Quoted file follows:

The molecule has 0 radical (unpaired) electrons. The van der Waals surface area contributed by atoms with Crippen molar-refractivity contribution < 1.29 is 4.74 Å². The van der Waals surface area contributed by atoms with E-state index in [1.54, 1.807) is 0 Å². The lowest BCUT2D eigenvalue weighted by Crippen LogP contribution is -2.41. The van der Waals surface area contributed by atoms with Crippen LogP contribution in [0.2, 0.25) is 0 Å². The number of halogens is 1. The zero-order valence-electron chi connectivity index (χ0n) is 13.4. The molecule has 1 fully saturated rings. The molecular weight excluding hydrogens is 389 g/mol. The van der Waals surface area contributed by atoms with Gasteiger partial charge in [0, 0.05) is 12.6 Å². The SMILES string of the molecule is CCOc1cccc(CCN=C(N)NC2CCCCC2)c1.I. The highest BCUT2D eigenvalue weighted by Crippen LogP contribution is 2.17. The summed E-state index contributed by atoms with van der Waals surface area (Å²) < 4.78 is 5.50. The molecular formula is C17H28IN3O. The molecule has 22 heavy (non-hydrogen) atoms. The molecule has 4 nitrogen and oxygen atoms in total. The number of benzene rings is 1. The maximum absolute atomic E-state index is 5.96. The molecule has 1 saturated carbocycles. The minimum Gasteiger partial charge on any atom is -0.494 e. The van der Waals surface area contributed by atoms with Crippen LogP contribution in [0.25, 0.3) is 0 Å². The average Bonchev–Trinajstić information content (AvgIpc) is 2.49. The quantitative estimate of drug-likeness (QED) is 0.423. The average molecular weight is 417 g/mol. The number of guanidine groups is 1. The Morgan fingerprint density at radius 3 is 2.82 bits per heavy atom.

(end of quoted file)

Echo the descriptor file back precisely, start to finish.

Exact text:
The molecule has 0 radical (unpaired) electrons. The van der Waals surface area contributed by atoms with Crippen molar-refractivity contribution < 1.29 is 4.74 Å². The van der Waals surface area contributed by atoms with E-state index in [1.54, 1.807) is 0 Å². The lowest BCUT2D eigenvalue weighted by Crippen LogP contribution is -2.41. The van der Waals surface area contributed by atoms with Crippen LogP contribution in [0.2, 0.25) is 0 Å². The number of halogens is 1. The zero-order valence-electron chi connectivity index (χ0n) is 13.4. The molecule has 1 fully saturated rings. The molecular weight excluding hydrogens is 389 g/mol. The van der Waals surface area contributed by atoms with Gasteiger partial charge in [0, 0.05) is 12.6 Å². The SMILES string of the molecule is CCOc1cccc(CCN=C(N)NC2CCCCC2)c1.I. The highest BCUT2D eigenvalue weighted by Crippen LogP contribution is 2.17. The summed E-state index contributed by atoms with van der Waals surface area (Å²) < 4.78 is 5.50. The molecular formula is C17H28IN3O. The molecule has 22 heavy (non-hydrogen) atoms. The molecule has 4 nitrogen and oxygen atoms in total. The number of benzene rings is 1. The maximum absolute atomic E-state index is 5.96. The molecule has 1 saturated carbocycles. The minimum Gasteiger partial charge on any atom is -0.494 e. The van der Waals surface area contributed by atoms with Crippen LogP contribution in [0.25, 0.3) is 0 Å². The average Bonchev–Trinajstić information content (AvgIpc) is 2.49. The quantitative estimate of drug-likeness (QED) is 0.423. The average molecular weight is 417 g/mol. The number of guanidine groups is 1. The Morgan fingerprint density at radius 3 is 2.82 bits per heavy atom.